2. Partakers of Christ (Heb. 3:14).
a. "Companion" (literally) of Christ.
b. Shareholders (literal) in Christ.
c. How?

3. By Partaking of Bread (1 Cor. 10:7).
a. That is, by taking Christ, who is the Bread of Life.
b. This is an act of faith.
c. How?
4. By Partaking of Holy Ghost (Heb. 6:4).
a. What a wonderful phrase!
b. Surely when the Holy Spirit enters, we become partakers of the Holy Ghost.
III. The Blessed Results.
1. As to Character. Partakers of His holiness (Heb. 12:10).
2. As to Living. Partakers of His sufferings (1 Pet. 4:13).
3. As to Consolation. Partakers of His comfort (2 Cor. 1:7).
4. As to Service. Partakers of His hope (1 Cor. 9:10).

or, Spiritual Advancement in Grace and Holiness
2 Peter 1:5-9.
"For this very Reason,"
1. Is the M. rendering in place of, "and beside this."
2. This connects our past meditation with this.
3. We are sharers in the very Life of God, therefore we must press on to possess more.
1. Peter was a man of action.
2. This is just like Peter to insist on need of diligence.
3. This is a demand for business vigilance in the realm of the spirit.
4. Original meaning of the word is haste. It is employed to describe the eager swiftness with which the Virgin went to Elizabeth after the angel's salutation and annunciation.
1. Peter desires to excite and engage them to advance in grace and holiness.
2. One has said: "Diligence is the panacea for all diseases of the Christian life. Where there is faith all that is needful in order to possess any other grace is diligence."
3. Is this correct?
1. There are limitations in the mastering and possessing of things natural. Example: Musical Attainment, Language, Art.
2. But there is no kind of moral worth which is beyond the attainment of believing diligence.
Choric Dances.
1. Word translated "add," in its primary significance alluded to the Choric Dances, where, with hands joined together, the performers kept up a measured movement to the sound of music.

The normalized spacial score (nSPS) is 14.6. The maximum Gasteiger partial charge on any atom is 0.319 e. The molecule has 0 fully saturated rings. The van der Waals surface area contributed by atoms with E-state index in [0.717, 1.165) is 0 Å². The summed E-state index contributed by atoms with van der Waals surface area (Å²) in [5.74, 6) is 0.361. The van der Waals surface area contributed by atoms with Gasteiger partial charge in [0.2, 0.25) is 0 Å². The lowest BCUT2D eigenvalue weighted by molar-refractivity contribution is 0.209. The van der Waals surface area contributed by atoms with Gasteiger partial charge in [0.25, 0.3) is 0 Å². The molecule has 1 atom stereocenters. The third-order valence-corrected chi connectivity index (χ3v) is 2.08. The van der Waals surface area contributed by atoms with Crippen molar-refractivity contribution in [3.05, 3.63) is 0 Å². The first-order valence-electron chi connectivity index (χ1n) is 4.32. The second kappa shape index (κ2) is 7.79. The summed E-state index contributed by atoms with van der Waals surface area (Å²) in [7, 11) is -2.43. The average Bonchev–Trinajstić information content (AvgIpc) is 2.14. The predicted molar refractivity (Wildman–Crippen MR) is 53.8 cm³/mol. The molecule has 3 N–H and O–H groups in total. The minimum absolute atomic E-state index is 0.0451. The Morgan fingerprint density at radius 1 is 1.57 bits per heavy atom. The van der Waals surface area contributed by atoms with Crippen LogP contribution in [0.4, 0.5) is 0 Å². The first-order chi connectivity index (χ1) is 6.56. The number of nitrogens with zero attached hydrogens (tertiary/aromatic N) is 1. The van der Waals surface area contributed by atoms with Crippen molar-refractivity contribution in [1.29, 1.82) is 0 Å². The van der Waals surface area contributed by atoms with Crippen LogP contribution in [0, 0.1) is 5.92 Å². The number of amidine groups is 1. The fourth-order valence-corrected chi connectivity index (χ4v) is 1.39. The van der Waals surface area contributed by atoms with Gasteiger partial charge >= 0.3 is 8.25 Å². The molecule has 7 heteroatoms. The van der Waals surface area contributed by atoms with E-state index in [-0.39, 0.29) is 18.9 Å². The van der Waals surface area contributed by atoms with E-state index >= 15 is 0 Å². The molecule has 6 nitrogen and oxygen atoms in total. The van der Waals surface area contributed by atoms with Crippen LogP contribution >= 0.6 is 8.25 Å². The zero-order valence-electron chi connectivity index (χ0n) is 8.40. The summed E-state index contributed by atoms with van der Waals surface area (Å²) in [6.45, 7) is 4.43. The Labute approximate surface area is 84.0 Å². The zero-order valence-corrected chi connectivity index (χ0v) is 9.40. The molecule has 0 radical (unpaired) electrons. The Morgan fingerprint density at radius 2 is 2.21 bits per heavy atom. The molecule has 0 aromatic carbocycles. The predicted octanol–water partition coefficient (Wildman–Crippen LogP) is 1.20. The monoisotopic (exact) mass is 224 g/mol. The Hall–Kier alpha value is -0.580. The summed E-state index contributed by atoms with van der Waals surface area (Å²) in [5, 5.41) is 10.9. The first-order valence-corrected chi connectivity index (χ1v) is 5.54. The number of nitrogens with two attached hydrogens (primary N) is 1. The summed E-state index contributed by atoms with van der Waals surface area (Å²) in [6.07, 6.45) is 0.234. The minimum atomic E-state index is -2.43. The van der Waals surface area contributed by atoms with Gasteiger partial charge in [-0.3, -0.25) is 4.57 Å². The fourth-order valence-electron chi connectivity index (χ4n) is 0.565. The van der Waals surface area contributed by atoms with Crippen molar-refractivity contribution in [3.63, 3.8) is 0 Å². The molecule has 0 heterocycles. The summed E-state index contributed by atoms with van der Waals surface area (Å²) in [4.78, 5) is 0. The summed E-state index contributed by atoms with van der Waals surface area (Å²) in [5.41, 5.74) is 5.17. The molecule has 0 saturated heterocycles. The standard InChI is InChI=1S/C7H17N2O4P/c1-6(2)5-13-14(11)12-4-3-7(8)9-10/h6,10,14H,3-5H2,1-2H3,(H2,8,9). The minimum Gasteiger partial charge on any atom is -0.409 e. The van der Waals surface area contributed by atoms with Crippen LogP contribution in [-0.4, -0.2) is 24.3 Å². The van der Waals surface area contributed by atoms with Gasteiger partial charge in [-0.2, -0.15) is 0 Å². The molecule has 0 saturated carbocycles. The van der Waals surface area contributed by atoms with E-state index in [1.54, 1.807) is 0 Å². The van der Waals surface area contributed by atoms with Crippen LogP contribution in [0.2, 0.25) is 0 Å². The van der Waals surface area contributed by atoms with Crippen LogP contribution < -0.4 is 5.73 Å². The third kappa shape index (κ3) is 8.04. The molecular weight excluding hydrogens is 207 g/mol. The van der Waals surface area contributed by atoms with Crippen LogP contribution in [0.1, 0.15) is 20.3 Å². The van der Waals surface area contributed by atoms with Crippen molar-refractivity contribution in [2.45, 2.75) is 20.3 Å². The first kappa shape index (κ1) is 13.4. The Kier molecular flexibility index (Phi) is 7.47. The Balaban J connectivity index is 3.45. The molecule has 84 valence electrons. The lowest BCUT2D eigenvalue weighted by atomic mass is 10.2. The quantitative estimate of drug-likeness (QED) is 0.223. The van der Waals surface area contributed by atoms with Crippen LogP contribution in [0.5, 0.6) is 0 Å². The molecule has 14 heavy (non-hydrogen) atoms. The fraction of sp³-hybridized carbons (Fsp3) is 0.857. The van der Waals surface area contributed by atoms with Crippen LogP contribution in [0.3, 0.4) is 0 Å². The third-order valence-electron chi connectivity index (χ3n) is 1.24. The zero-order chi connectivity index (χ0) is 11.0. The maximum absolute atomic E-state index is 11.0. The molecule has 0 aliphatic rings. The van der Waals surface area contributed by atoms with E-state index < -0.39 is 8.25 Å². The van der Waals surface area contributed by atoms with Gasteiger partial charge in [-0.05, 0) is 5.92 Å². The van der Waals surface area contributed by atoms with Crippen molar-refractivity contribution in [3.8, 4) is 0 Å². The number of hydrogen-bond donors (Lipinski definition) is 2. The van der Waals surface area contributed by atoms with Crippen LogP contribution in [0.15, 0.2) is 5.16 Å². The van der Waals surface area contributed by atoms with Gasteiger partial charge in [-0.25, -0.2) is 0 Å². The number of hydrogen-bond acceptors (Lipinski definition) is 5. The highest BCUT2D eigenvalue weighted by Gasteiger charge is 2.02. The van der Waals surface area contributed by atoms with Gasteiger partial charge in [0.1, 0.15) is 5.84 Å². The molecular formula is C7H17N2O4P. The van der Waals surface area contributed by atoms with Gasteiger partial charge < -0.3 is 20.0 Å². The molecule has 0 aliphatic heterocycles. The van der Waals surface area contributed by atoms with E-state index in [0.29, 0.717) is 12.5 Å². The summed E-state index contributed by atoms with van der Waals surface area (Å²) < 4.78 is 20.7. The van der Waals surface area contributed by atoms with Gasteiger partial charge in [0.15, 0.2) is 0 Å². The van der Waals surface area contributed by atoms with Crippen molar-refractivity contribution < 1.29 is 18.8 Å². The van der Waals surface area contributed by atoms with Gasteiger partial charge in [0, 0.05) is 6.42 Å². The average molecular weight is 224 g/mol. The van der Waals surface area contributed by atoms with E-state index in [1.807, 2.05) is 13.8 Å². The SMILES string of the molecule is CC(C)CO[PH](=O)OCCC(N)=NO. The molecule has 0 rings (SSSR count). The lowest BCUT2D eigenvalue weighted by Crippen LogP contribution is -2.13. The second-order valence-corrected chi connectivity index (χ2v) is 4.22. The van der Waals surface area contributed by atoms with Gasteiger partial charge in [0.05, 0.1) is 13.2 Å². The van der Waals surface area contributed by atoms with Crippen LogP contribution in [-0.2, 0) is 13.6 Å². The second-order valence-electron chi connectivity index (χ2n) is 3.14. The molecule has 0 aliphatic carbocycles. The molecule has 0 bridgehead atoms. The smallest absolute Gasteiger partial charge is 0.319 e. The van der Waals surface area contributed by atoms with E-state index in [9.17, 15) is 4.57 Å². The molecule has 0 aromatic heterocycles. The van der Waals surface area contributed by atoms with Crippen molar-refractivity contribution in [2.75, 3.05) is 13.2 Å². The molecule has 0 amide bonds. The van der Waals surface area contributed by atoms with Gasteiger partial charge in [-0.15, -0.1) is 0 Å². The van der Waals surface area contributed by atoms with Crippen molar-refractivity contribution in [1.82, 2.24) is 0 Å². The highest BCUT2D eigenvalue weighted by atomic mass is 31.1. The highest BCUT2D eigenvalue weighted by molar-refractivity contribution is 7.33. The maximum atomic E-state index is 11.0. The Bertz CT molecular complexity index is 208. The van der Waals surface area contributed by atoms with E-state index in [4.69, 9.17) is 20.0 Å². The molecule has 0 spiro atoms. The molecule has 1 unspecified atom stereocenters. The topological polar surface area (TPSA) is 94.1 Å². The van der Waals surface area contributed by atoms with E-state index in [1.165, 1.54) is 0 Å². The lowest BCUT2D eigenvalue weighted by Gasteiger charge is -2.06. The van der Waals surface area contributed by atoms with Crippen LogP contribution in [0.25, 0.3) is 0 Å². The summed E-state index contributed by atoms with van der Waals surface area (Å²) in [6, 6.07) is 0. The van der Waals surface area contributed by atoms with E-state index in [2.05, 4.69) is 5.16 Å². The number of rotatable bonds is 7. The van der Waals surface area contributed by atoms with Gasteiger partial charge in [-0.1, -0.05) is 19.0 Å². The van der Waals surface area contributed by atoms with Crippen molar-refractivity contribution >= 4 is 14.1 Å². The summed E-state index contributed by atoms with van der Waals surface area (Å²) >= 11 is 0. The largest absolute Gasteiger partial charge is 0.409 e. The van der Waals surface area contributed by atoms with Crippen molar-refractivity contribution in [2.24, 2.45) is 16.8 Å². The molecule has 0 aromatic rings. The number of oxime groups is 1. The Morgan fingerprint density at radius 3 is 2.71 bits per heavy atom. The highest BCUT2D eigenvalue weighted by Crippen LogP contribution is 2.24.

2. Hand linked in hand, let all the graces advance together, faith giving one hand to courage, courage giving the other hand to knowledge, knowledge holding with free hand to temperance, etc., etc.
3. That is the significance of the R.V.: "In your faith." These are not detachable graces, but faith is the root from which virtue and all other graces grow.
1. It is not one grace which makes a Christian.
2. These graces will not come without an effort, nor remain without culture.
Let us note separately these graces:
I. Faith.
1. Faith leads the van or chorus. Indeed is the root.
2. No number of excellencies make a Christian unless they be excellencies added to faith.
3. Faith is the foundation grace; but a foundation is of little use if no structure follows.
II. Virtue.
1. What virtue is meant here? "A noble character" is rendering in (W.). "Resolution" (M.).
2. Courage or fortitude is meant, or manliness—the holy courage which enables men to quit themselves as men.
3. "Brave," without "bluster"—fearless without ferocity.
III. Knowledge.
1. Intelligence (M.).

2. General and particular knowledge, of science, and particularly that of the Bible and of Divine things.
IV. Temperance. "Self-control" (W.). A proper and limited use of all enjoyments.
V. Patience. "Power of endurance" (W.). "Steadfastness" (M.).
VI. Godliness. "Piety" (M.).
VII. Brotherly Kindness. "Affection" (W.).
VIII. Charity.
Application. Not to do so means:
1. Spiritual myopia, a word the oculist uses for physical short-sightedness.
2. If a man has these things he has sight.
3. Cannot look back far enough ("Hath forgotten") and cannot look forward as he ought.

2 Peter 1:10, 11.
1. Here we have this businesslike word again.
2. 2 Peter 1:5; 3:14.
1. He speaks in verse 5 of the need of diligence in acquiring spiritual graces.
2. He that lacks such things suffers from spiritual shortsightedness.
3. Do not let that be so, "but give diligence to make your calling and election sure.
Blessedness of Certainty.
1. Life is full of uncertainty so far as natural things are.
2. The certainty respecting spiritual things is possible and desirable.
I. Spiritual Uncertainty is One Fruit of Spiritual Immaturity.
"Spare no Effort.
1. To put God's call and choice beyond all doubt" (20th C).
2. "Spare no effort": (a) In prayer. (b) In study. (c) In converse with elder Christians.

Peter had No Doubt.
1. Peter thus wrote, not because he entertained any doubt concerning them. See Peter 1:2.
2. Whilst he entertained no doubt, probably they were the prey of doubts.
"Calling and Election."
1. That was how they referred to salvation.
2. This expresses the Divine side of our salvation.
3. Giving diligence to make sure and certain.
4. None can look into the Book of God's Eternal Counsels and Decrees. Yet we have something to do.
5. "Though God has called and elected us in Christ, yet it depends on our own care to make them effectual to salvation" (An Old Bishop).
Some Scriptures.
1. On Predestination (Rom. 8:29, 30; Eph. 1:5, 11).
2. On Election. Israel, God's elect people (Isa. 45:4). He has an elect to-day (Rom. 8:33; Col. 3:12; 1 Peter 1:2; Rom. 9:11; Rom. 11:5; 1 Thess. 1:4).
How to Make Sure.
1. By examination of our own lives. Are we manifesting the graces of the Spirit.
2. By seeking the witness of the Spirit.
II. Spiritual Certainty Produces Blessed Results.
1. Stability in Grace. "Ye shall never stumble" (R.V). "Never make a slip" (M.).
a. Life is full of slippery places.